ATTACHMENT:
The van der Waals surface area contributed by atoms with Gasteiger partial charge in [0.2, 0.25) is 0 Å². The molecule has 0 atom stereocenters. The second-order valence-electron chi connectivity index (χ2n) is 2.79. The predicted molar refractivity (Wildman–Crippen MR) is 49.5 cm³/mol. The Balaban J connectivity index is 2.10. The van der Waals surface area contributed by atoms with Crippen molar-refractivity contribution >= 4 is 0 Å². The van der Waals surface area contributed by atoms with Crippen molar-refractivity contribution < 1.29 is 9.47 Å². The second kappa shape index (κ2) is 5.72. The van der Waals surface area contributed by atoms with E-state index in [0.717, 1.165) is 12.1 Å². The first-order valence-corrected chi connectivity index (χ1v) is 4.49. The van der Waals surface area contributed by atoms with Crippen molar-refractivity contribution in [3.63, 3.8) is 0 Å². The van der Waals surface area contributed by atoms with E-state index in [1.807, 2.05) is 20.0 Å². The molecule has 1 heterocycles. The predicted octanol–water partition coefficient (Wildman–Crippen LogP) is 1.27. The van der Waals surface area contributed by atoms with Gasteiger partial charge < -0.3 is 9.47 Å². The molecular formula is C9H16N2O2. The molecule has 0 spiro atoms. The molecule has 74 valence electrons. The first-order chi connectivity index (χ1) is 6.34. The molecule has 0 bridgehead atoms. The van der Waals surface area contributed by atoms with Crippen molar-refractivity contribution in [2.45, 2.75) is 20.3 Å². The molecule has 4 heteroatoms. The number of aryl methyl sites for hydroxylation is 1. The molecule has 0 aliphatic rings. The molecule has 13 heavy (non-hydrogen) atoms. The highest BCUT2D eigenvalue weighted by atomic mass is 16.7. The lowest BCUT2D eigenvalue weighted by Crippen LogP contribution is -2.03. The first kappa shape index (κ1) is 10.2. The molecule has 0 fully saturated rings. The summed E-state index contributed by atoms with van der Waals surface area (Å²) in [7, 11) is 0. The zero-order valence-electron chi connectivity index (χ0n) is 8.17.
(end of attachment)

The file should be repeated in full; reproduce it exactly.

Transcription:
The van der Waals surface area contributed by atoms with Gasteiger partial charge in [0.2, 0.25) is 0 Å². The molecule has 0 atom stereocenters. The second-order valence-electron chi connectivity index (χ2n) is 2.79. The predicted molar refractivity (Wildman–Crippen MR) is 49.5 cm³/mol. The Balaban J connectivity index is 2.10. The van der Waals surface area contributed by atoms with Crippen molar-refractivity contribution >= 4 is 0 Å². The van der Waals surface area contributed by atoms with Crippen molar-refractivity contribution < 1.29 is 9.47 Å². The second kappa shape index (κ2) is 5.72. The van der Waals surface area contributed by atoms with E-state index in [0.717, 1.165) is 12.1 Å². The first-order valence-corrected chi connectivity index (χ1v) is 4.49. The van der Waals surface area contributed by atoms with Crippen molar-refractivity contribution in [3.63, 3.8) is 0 Å². The van der Waals surface area contributed by atoms with E-state index in [1.807, 2.05) is 20.0 Å². The molecule has 1 heterocycles. The predicted octanol–water partition coefficient (Wildman–Crippen LogP) is 1.27. The van der Waals surface area contributed by atoms with Gasteiger partial charge < -0.3 is 9.47 Å². The molecular formula is C9H16N2O2. The molecule has 0 spiro atoms. The molecule has 74 valence electrons. The first-order chi connectivity index (χ1) is 6.34. The molecule has 0 bridgehead atoms. The van der Waals surface area contributed by atoms with Crippen molar-refractivity contribution in [2.45, 2.75) is 20.3 Å². The molecule has 4 heteroatoms. The number of aryl methyl sites for hydroxylation is 1. The molecule has 0 aliphatic rings. The molecule has 13 heavy (non-hydrogen) atoms. The highest BCUT2D eigenvalue weighted by atomic mass is 16.7. The lowest BCUT2D eigenvalue weighted by Crippen LogP contribution is -2.03. The first kappa shape index (κ1) is 10.2. The molecule has 0 fully saturated rings. The summed E-state index contributed by atoms with van der Waals surface area (Å²) in [7, 11) is 0. The zero-order valence-electron chi connectivity index (χ0n) is 8.17.